I reviewed the Fairphone 3 back in February and now the company have released an updated Fairphone 3, dubbed 3+. It's essentially the same phone but with, out of the box, some updated modules. Some may argue that this has gone against the ethos of upgrading the phone you have for five years, to release a new one, but the changes are few to be fair - and not unfair!
So why the upgrade? What's new? What's different? Just to be clear, the phone we have here is the 3 and not the 3+ so the very same one I reviewed, but we do have extra modules. You can see Steve Litchfield's original review in Phones Show 386 and his recent update in Phones Show 408. According to Fairphone "it comes with two new camera modules and audio improvements to boost technical performance, enhance the user experience, and improve sustainability. The new camera modules are also sold separately. This way, you can upgrade your Fairphone 3 by replacing the modules." It would appear that only thing which can't be upped for users of the 3 is the audio improvement - but perhaps that will come.
The camera module is a 48MP Sony Quad Bayer unit that we've seen so much of from other manufacturers of smartphones in the last couple of years over the old 12MP unit. As they say, this module can be bought for the 3 and slotted in. Fairphone sent us this module so we can see the differences and users can buy this for £55. The Selfie camera has also been upped from the 8MP to 16MP and again, this is modular and users can buy one for £33. The loudness of the new speaker on the + version has increased in dB from 94 to 96, so I wonder how significant an improvement that is anyway.
While we're pricing stuff up, let's run through a summary of spare parts and what they'll cost the user in autumn 2020. A Back Cover is £21.95, Display £81.95, Battery £27, 48MP Camera £54.95, 16MP Selfie £32.95 and Speaker £17.95. So the Fairphone 3 user can replace broken bits or upgrade the units where improved ones are available armed with the supplied screwdriver/lever and a modicum of common sense. This is not rocket science - more like Meccano!
To summarise the specs, the phone is powered by a 3,000mAh (replaceable of course) battery, SnapDragon 632 chipset and 4GB RAM. It arrived with Android 9 but this has been updated to Android 10 and as I report in October 2020, it even has October 2020 Google Security Patches. Remember that Fairphone guarantee FIVE years of updates here, keeping their phone bang up to date close to a Pixel. There's the mono speaker and 3.5mm audio-out socket with USB-C port for charging and data. There's 64GB of internal storage with microSD Card support and support for two nanoSIM Cards. The Gorilla Glass 5 protected front panel is an LCD, 5.65", 1080p with a ratio of 18:9 returning 427ppi. Round the back is a capacitive fingerprint scanner which works really well. Do check my previous review linked to above for a further breakdown of the hardware and my thoughts specifically on each aspect.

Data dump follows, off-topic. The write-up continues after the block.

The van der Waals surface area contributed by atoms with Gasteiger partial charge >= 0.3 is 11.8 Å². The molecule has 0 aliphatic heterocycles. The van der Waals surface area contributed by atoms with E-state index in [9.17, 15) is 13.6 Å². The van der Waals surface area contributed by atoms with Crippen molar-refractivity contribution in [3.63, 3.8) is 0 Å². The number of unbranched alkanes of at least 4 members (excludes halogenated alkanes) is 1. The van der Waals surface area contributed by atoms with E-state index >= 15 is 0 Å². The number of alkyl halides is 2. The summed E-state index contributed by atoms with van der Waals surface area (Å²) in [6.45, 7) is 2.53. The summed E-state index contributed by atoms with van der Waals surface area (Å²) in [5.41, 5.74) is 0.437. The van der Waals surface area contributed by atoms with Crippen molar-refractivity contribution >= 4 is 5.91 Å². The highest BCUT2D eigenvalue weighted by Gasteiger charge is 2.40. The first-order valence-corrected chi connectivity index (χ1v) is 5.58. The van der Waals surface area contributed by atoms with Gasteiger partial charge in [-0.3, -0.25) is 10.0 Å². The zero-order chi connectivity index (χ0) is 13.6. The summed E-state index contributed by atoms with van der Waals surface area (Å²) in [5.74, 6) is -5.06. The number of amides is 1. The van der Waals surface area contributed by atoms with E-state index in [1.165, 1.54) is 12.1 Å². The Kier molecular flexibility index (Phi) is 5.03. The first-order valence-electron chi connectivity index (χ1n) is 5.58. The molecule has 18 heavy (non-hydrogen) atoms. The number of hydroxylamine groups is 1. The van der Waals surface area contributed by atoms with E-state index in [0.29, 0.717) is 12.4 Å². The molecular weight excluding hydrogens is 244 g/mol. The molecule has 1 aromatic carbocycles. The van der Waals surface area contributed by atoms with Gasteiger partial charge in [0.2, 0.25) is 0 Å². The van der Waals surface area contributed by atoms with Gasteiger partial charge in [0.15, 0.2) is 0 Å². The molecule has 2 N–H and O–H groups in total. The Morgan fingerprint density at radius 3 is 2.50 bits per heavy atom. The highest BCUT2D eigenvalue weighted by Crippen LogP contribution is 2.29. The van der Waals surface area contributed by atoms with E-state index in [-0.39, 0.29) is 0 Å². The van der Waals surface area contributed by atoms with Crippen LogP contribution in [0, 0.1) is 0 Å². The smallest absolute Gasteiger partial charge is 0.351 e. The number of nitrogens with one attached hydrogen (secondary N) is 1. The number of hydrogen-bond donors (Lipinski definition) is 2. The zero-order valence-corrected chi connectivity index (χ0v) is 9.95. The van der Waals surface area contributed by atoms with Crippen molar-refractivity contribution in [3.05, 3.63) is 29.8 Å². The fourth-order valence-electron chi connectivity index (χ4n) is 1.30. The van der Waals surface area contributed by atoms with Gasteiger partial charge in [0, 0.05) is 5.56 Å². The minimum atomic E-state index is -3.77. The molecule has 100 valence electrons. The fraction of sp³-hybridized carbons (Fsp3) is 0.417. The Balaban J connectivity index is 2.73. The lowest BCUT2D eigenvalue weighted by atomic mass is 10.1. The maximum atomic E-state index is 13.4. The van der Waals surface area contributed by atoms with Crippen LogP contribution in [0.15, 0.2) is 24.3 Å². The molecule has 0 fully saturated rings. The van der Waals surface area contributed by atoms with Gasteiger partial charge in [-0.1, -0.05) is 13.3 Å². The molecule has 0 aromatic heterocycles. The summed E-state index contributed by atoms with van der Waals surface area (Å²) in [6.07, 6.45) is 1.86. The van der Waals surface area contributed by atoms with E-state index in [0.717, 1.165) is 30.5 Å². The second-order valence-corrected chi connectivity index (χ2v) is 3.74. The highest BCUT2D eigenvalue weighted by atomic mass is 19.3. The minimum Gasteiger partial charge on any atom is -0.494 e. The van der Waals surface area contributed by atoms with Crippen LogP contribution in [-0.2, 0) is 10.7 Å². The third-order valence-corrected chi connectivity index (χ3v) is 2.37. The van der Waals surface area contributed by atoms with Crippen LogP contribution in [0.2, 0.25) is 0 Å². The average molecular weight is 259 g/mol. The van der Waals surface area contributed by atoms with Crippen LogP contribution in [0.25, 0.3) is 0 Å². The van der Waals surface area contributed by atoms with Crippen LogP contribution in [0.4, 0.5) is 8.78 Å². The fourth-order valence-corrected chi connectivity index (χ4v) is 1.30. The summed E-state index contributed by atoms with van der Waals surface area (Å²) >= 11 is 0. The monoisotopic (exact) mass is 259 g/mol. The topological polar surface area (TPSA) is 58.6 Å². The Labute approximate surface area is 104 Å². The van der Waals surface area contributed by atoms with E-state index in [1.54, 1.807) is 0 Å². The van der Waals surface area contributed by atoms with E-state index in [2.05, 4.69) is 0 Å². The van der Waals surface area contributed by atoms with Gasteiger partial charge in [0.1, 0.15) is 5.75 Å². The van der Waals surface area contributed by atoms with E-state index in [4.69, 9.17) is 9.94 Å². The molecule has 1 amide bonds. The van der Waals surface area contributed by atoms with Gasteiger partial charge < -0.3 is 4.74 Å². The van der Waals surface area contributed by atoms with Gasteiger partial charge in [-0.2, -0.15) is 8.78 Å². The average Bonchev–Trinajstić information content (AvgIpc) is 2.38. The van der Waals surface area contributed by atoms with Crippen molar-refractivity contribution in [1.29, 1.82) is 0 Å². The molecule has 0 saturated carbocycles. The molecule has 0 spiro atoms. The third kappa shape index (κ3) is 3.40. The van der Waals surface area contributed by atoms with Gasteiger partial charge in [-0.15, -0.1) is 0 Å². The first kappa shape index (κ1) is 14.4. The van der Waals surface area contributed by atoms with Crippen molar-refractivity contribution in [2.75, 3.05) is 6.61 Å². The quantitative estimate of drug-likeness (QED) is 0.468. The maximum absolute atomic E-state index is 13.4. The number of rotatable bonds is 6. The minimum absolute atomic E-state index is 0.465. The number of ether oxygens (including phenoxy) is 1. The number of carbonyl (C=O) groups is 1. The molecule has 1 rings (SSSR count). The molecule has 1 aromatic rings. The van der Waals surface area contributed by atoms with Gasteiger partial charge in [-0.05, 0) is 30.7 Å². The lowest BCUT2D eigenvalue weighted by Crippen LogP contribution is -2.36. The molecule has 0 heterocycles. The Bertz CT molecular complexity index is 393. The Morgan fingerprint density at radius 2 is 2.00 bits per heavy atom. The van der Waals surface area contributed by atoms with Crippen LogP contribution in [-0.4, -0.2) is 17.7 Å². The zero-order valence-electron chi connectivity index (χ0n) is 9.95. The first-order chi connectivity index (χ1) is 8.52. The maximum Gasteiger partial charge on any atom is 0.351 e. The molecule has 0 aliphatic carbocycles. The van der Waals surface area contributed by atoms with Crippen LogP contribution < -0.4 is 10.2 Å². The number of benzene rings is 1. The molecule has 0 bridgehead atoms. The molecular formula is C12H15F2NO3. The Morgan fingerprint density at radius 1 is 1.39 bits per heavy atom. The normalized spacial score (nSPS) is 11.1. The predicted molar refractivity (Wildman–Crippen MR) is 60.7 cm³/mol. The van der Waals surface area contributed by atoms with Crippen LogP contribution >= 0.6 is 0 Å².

As a short follow-up review I'll just punch a few headliners out here in that my screen-on 10% test returned me exactly 2 hours, so pretty good for a 3,000mAh battery, the speaker has very reasonable output - I was surprised to recall how good it was even though the modular design of the phone seems to have forced it into the bottom left-hand corner on the side, which, for the right-hander places it always in the palm of the left hand. Still, when it's on a desk it's fine and resonates well. It’s good’n’loud and quality (even before equalisation via a music/video app) is actually pretty good. There’s a bit of bass and nice tone. There is a good earpiece speaker though and as Steve mentioned in his video, it's fingers crossed that that might be utilised in software to create stereo!
The Fairphone 3 is bigger than I remember from first time round - probably spent too long with small Pixels now! It’s very slippery, too. There is a case they sell for it for £35 but it looks just as slippery, not a TPU. I’d forgotten how wild the vibration motor was! It really is powerful and loud, so much so that I doubt anyone has it on! I’d forgotten how high-up the fingerprint scanner is (to get out of the way of the battery).
There seems to be a problem just now with the early Android 10 adoption which we really hope they will fix in next month's update along with November 2020 Google Security patches. When Gesture Navigation in selected (over three-buttons) the home-screen elements are screwed by the overlaying of the Google Search Widget on top of (slightly) the Dock app shortcuts. The App Drawer Search Field at the top underlays the Notification tray at the top (which is in relief). Look on a Pixel and that sits lower, under any content. Play Store downloads were taking forever to complete, reboots didn't fix for me, though Steve didn't find this happening. Work needs doing, anyway. I have also had a couple of completely random reboots when I've not even been touching the phone! But kudos for getting the update out anyway so that users can enjoy Dark settings and GMail, for example.
It’s a kind of simplified version of Vanilla in some ways - for example, there’s no way to change the shape of home-screen icons (that whole ‘style’ Pixel thing is missing and they don’t have their own like, for example, Moto do). There's absolutely no Always on Display or even double-tap-to-wake so users need to resort to Always on AMOLED (or similar) though there is Notification LED up-top. Great. Not many left now doing that.
As for modularity - I absolutely love it! I might well be tempted to buy one of these with a couple of spare batteries so that I could see what happens in the long-term with the promises of updates etc. It's currently up for £425 with 2-4 weeks delivery. Anyway, these are my updated thoughts and it's been a pleasure to revisit this all-but unique offering in the phone world.